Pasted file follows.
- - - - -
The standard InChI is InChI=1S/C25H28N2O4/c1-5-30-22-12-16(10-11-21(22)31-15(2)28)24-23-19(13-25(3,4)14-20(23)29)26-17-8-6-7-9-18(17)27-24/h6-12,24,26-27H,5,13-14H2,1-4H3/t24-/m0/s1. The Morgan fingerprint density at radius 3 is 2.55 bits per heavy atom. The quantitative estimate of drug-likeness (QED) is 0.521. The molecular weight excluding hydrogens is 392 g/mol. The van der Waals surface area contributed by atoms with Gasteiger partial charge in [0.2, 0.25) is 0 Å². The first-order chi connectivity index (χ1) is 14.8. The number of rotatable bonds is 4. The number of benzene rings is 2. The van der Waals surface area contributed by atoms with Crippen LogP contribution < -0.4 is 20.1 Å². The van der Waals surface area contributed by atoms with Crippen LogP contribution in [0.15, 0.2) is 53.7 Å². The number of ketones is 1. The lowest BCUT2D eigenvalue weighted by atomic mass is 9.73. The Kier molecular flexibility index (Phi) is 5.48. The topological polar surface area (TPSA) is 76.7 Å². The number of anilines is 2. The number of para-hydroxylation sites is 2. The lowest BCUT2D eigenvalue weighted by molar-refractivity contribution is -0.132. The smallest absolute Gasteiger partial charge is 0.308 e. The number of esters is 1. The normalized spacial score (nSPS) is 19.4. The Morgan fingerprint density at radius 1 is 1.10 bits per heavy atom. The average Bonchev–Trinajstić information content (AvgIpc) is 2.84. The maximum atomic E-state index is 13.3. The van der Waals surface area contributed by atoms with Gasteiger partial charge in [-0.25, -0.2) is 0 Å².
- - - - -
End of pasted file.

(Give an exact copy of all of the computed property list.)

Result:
The standard InChI is InChI=1S/C25H28N2O4/c1-5-30-22-12-16(10-11-21(22)31-15(2)28)24-23-19(13-25(3,4)14-20(23)29)26-17-8-6-7-9-18(17)27-24/h6-12,24,26-27H,5,13-14H2,1-4H3/t24-/m0/s1. The Morgan fingerprint density at radius 3 is 2.55 bits per heavy atom. The quantitative estimate of drug-likeness (QED) is 0.521. The molecular weight excluding hydrogens is 392 g/mol. The van der Waals surface area contributed by atoms with Gasteiger partial charge in [0.2, 0.25) is 0 Å². The first-order chi connectivity index (χ1) is 14.8. The number of rotatable bonds is 4. The number of benzene rings is 2. The van der Waals surface area contributed by atoms with Crippen LogP contribution < -0.4 is 20.1 Å². The van der Waals surface area contributed by atoms with Crippen LogP contribution in [0.15, 0.2) is 53.7 Å². The number of ketones is 1. The lowest BCUT2D eigenvalue weighted by atomic mass is 9.73. The Kier molecular flexibility index (Phi) is 5.48. The topological polar surface area (TPSA) is 76.7 Å². The number of anilines is 2. The number of para-hydroxylation sites is 2. The lowest BCUT2D eigenvalue weighted by molar-refractivity contribution is -0.132. The smallest absolute Gasteiger partial charge is 0.308 e. The number of esters is 1. The normalized spacial score (nSPS) is 19.4. The Morgan fingerprint density at radius 1 is 1.10 bits per heavy atom. The average Bonchev–Trinajstić information content (AvgIpc) is 2.84. The maximum atomic E-state index is 13.3. The van der Waals surface area contributed by atoms with Gasteiger partial charge in [-0.25, -0.2) is 0 Å².